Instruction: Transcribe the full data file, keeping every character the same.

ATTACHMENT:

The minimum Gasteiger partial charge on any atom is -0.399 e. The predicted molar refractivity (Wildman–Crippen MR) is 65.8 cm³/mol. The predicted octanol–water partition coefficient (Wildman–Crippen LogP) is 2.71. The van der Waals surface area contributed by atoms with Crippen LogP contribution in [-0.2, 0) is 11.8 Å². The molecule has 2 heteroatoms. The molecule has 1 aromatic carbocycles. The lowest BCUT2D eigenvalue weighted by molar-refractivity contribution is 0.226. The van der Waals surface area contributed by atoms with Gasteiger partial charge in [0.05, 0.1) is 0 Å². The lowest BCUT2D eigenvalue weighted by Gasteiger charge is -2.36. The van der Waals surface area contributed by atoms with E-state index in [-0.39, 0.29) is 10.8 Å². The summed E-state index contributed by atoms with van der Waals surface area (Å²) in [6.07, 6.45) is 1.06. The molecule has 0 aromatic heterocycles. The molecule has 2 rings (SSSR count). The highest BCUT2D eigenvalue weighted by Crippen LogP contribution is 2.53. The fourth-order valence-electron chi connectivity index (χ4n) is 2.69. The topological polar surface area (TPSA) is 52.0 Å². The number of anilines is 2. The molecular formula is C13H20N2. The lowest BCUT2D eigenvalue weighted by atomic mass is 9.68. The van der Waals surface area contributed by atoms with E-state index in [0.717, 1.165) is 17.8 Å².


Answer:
The minimum Gasteiger partial charge on any atom is -0.399 e. The predicted molar refractivity (Wildman–Crippen MR) is 65.8 cm³/mol. The predicted octanol–water partition coefficient (Wildman–Crippen LogP) is 2.71. The van der Waals surface area contributed by atoms with Crippen LogP contribution in [-0.2, 0) is 11.8 Å². The molecule has 2 heteroatoms. The molecule has 1 aromatic carbocycles. The lowest BCUT2D eigenvalue weighted by molar-refractivity contribution is 0.226. The van der Waals surface area contributed by atoms with Gasteiger partial charge in [0.05, 0.1) is 0 Å². The lowest BCUT2D eigenvalue weighted by Gasteiger charge is -2.36. The van der Waals surface area contributed by atoms with E-state index in [-0.39, 0.29) is 10.8 Å². The summed E-state index contributed by atoms with van der Waals surface area (Å²) in [6.07, 6.45) is 1.06. The molecule has 0 aromatic heterocycles. The molecule has 2 rings (SSSR count). The highest BCUT2D eigenvalue weighted by Crippen LogP contribution is 2.53. The fourth-order valence-electron chi connectivity index (χ4n) is 2.69. The topological polar surface area (TPSA) is 52.0 Å². The number of anilines is 2. The molecular formula is C13H20N2. The lowest BCUT2D eigenvalue weighted by atomic mass is 9.68. The van der Waals surface area contributed by atoms with E-state index in [0.717, 1.165) is 17.8 Å².